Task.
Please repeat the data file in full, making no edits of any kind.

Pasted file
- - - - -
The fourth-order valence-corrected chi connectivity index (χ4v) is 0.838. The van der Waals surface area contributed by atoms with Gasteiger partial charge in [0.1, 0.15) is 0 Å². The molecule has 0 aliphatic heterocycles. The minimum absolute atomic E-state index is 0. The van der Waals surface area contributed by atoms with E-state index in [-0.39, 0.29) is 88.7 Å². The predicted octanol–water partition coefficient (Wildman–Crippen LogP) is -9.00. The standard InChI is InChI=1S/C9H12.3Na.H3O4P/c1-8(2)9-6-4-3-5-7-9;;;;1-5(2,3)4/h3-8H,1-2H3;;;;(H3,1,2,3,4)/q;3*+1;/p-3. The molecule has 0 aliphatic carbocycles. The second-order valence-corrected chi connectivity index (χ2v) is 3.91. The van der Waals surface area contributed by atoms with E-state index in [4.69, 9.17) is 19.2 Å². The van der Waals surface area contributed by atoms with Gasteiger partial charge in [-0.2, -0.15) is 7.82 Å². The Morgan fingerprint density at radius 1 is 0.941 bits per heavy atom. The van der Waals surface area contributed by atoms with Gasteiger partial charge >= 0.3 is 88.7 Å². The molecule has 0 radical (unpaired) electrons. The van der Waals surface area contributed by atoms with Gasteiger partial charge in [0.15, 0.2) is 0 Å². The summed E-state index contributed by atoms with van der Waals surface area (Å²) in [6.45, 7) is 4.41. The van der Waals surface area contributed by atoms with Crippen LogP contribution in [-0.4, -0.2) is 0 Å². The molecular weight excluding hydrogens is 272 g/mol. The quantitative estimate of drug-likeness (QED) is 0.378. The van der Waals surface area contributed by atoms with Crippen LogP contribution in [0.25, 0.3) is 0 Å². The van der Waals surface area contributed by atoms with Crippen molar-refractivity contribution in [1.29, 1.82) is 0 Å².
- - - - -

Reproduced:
The fourth-order valence-corrected chi connectivity index (χ4v) is 0.838. The van der Waals surface area contributed by atoms with Gasteiger partial charge in [0.1, 0.15) is 0 Å². The molecule has 0 aliphatic heterocycles. The minimum absolute atomic E-state index is 0. The van der Waals surface area contributed by atoms with E-state index in [-0.39, 0.29) is 88.7 Å². The predicted octanol–water partition coefficient (Wildman–Crippen LogP) is -9.00. The standard InChI is InChI=1S/C9H12.3Na.H3O4P/c1-8(2)9-6-4-3-5-7-9;;;;1-5(2,3)4/h3-8H,1-2H3;;;;(H3,1,2,3,4)/q;3*+1;/p-3. The molecule has 0 aliphatic carbocycles. The second-order valence-corrected chi connectivity index (χ2v) is 3.91. The van der Waals surface area contributed by atoms with E-state index in [4.69, 9.17) is 19.2 Å². The van der Waals surface area contributed by atoms with Gasteiger partial charge in [-0.2, -0.15) is 7.82 Å². The Morgan fingerprint density at radius 1 is 0.941 bits per heavy atom. The van der Waals surface area contributed by atoms with Gasteiger partial charge >= 0.3 is 88.7 Å². The molecule has 0 radical (unpaired) electrons. The van der Waals surface area contributed by atoms with Gasteiger partial charge in [0.15, 0.2) is 0 Å². The summed E-state index contributed by atoms with van der Waals surface area (Å²) in [6.45, 7) is 4.41. The van der Waals surface area contributed by atoms with Crippen LogP contribution in [-0.4, -0.2) is 0 Å². The molecular weight excluding hydrogens is 272 g/mol. The quantitative estimate of drug-likeness (QED) is 0.378. The van der Waals surface area contributed by atoms with Crippen LogP contribution in [0.25, 0.3) is 0 Å². The van der Waals surface area contributed by atoms with Crippen molar-refractivity contribution in [1.29, 1.82) is 0 Å².